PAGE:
Learn to embrace your individual beauty


Toni Pantone

By Ellen Barczak, Columnist

Welcome back, Illini! I hope you’ve all had a restorative summer. We all love summer, don’t we? With its long, sunny, blue-sky days and cool nights perfect for bonfires.

One thing that has always confused me about summer, however, is people’s desire for “healthy, tanned skin.” I don’t know any dermatologist who would associate the words “suntanned” and “healthy” with one another.

Beauty standards over the years constantly evolve; today, we tend to extol sun-kissed skin, whereas 100 years ago, a porcelain white complexion was most desirable. There is no rhyme or reason behind these ideals, yet many  people use them to measure their worth, to quantify their attractiveness.

In the U.S., along with other countries such as the U.K. and Ireland, people exert considerable effort to darken their skin. Whether it be laying in the sun, baking in a tanning bed or spraying on color-altering chemicals, individuals with a lack of melanin in their skin do whatever it takes to alter their natural skin tone.

For example, according to an article from Scroll.in thedesire for lighter skin hasgrown into “a cultural obsession, and one that’s becoming dangerous.” People in India will go to great lengths to achieve a lighter complexion, including using bleaching creams, bleaching pills and chemical peels.

Although bleaching and tanning one’s skin appear to be polar opposites, they share one common factor: They endanger the health of their users. Bleaching agents are naturally caustic; their side effects include, but are not limited to: inflammation, burning, thinning of skin and kidney and nerve damage. Tanning one’s skin either in the sun or in a tanning bed is widely known to cause skin cancer.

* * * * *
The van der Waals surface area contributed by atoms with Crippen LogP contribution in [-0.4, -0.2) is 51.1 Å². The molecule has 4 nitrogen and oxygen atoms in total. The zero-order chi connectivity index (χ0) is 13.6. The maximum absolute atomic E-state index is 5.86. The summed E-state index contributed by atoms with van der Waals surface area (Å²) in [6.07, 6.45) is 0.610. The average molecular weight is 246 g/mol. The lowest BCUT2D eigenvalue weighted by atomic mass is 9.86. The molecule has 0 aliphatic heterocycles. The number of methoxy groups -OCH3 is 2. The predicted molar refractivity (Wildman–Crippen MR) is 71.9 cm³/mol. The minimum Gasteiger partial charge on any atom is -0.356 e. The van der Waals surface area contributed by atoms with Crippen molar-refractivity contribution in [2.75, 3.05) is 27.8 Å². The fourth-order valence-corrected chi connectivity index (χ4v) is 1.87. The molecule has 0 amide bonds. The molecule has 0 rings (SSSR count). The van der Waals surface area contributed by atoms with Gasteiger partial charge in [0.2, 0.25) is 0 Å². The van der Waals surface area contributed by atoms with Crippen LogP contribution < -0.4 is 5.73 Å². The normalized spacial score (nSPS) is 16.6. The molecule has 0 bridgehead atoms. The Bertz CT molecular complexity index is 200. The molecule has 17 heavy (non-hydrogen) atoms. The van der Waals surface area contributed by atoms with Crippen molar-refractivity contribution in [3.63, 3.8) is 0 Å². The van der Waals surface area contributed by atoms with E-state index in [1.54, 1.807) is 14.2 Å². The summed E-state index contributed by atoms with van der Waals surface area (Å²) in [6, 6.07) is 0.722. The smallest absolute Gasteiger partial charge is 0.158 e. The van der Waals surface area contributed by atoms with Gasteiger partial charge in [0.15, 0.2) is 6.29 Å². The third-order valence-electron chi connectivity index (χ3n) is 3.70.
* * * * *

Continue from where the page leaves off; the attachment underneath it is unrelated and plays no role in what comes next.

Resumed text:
Some beauty and style trends are harmless, including mom jeans, ombre hair and highlighter makeup. Others, like altering skin color, do little but cause people harm.

Skin tone is controlled by the amount of melanin in cells. To believe the presence of melanin, or lack thereof, in someone’s skin makes them beautiful or ugly is truly nonsensical.

Beauty is subjective and perceived differently by every person from every era. tyles come and go, trends evolve. The only constant in all of this, however, is you. It is your ability to take what you’ve been given genetically and to love it for what it is. Maybe it’s in vogue, maybe it’s not. Frankly, current styles are irrelevant.

The only thing that matters when it comes to beauty is the ability to accept yourself for who you are. To spend a lifetime trying to change the things that make you you, chasing after the newest and most popular beauty trends, can never lead to personal fulfillment and satisfaction.

If you have curly or straight hair, ivory or ebony skin, blue or brown eyes or anything in between, you are perfect just the way you are. There’s nothing more attractive than people who are comfortable in their own skin. I wouldn’t change a thing about you.

Ellen is a sophomore in LAS.

[email protected]